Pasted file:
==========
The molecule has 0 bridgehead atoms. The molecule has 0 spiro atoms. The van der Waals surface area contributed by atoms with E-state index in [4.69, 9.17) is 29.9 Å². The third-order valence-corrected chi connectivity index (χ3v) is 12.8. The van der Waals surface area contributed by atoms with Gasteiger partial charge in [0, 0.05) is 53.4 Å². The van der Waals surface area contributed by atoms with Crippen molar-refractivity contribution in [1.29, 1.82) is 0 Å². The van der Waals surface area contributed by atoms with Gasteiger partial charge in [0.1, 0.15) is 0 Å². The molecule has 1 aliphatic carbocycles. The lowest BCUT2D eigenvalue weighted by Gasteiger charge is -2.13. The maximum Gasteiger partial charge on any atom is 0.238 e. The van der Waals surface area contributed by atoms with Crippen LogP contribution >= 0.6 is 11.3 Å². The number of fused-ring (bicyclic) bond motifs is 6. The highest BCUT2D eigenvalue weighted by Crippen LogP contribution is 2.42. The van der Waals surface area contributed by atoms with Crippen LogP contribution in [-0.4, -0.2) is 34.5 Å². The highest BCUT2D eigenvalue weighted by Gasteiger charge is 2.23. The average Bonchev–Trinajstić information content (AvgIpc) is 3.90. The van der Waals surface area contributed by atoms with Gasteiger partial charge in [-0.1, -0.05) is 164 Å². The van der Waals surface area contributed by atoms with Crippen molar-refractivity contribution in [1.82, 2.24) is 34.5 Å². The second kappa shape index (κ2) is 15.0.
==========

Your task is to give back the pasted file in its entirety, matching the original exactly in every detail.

The molecule has 0 bridgehead atoms. The molecule has 0 spiro atoms. The van der Waals surface area contributed by atoms with E-state index in [4.69, 9.17) is 29.9 Å². The third-order valence-corrected chi connectivity index (χ3v) is 12.8. The van der Waals surface area contributed by atoms with Gasteiger partial charge in [0, 0.05) is 53.4 Å². The van der Waals surface area contributed by atoms with Crippen molar-refractivity contribution in [1.29, 1.82) is 0 Å². The van der Waals surface area contributed by atoms with Gasteiger partial charge in [0.1, 0.15) is 0 Å². The molecule has 1 aliphatic carbocycles. The lowest BCUT2D eigenvalue weighted by Gasteiger charge is -2.13. The maximum Gasteiger partial charge on any atom is 0.238 e. The van der Waals surface area contributed by atoms with Crippen LogP contribution >= 0.6 is 11.3 Å². The number of fused-ring (bicyclic) bond motifs is 6. The highest BCUT2D eigenvalue weighted by Crippen LogP contribution is 2.42. The van der Waals surface area contributed by atoms with Crippen LogP contribution in [-0.4, -0.2) is 34.5 Å². The highest BCUT2D eigenvalue weighted by Gasteiger charge is 2.23. The average Bonchev–Trinajstić information content (AvgIpc) is 3.90. The van der Waals surface area contributed by atoms with Gasteiger partial charge in [-0.1, -0.05) is 164 Å². The van der Waals surface area contributed by atoms with Crippen molar-refractivity contribution in [1.82, 2.24) is 34.5 Å². The second kappa shape index (κ2) is 15.0.